Nonprofits: Invest the right amount of time in social media

It's no secret that nonprofits need to be dedicating both time and resources to their social media outreach strategy. When leveraged properly, online networks can serve as one of the most cost-effective and powerful online fundraising tools out there. A common question amongst charity decision-makers, though, is is how strategize effectively while using various channels.

A multichannel approach to social outreach is becoming industry best practice, especially as marketers begin to understand how to properly engage with their digital donor audience. According to a recent study released by online marketing firm Constant Contact, 82 percent of nonprofits and small businesses have adopted an omnichannel advertising program leading to increased engagement, new benefactors and a growth in revenue as a result. However, 59 percent of respondents cited their top multichannel concern as how they were going to stretch their marketing spend to its full extent.

With more decision-makers leaning toward multiple online channels for outreach, nonprofits need to understand the appropriate amount of time and energy needed for each mode of communication. If organizations stretch their manpower instead of their dollars, a digital strategy won't prove its worth.

Social investment depends on charity size
While it's important that nonprofit organizations focus some of their resources online, there's not a uniform strategy that will yield success for every charity. The size of the nonprofit at hand will ultimately determine what's appropriate, and groups must first outline their goals for a digital outreach strategy before moving forward. For example, small nonprofits may not be in the position to hire a full-time social media manager, so dedicating an employee or volunteer to one or two successful conduits may be the best bet.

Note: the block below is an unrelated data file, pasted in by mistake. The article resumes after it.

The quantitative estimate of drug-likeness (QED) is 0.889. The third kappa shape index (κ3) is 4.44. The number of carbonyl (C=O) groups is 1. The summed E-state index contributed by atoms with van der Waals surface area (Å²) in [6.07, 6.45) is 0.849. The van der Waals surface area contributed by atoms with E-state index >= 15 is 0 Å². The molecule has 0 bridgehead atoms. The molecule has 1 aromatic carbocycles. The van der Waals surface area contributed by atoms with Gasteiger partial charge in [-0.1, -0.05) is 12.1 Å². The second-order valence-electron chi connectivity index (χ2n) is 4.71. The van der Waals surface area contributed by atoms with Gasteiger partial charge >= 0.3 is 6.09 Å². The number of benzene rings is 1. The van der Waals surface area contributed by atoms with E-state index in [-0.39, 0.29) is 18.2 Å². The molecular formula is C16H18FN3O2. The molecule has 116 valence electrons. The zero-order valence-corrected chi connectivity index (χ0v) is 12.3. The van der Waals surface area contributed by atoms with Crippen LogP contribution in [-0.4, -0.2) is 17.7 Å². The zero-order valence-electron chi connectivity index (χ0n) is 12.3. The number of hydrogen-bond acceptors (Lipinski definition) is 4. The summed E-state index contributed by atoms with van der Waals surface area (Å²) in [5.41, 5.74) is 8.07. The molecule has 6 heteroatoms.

On the other hand, midsize and larger organizations may have the resources at hand to employ a full-time digital specialist that can interact with current and potential donors. Increasing Web traffic - especially to the online donation form - is paramount; securing new contributors and injecting a brand's voice on multiple channels are also important and achievable goals.

According to Heather Mansfield's "Mobile for Good: A How-To Fundraising Guide for Nonprofits," nonprofits should be dedicating a specific amount of time to every channel they interact with. For example, Facebook and Twitter, which are widely regarded as the most popular mode of interaction in the nonprofit sector, should be used at least four hours a week, Nonprofit Tech for Good said, citing Mansfield. The mass reach of both conduits should be utilized to post status updates at least four times a week, and employees should be responding to comments and mentions on a daily basis.

While Facebook and Twitter are the most common, organizations with the appropriate number of resources can experiment with various social channels. For instance, art and culture programs may way to tap into Instagram and YouTube, which require three hours and one hour each week, respectively, Mansfield suggests. On the other hand, groups highly active in networking and content production should utilize blogging and LinkedIn, both of which require at least four hours of upkeep each week as well. 

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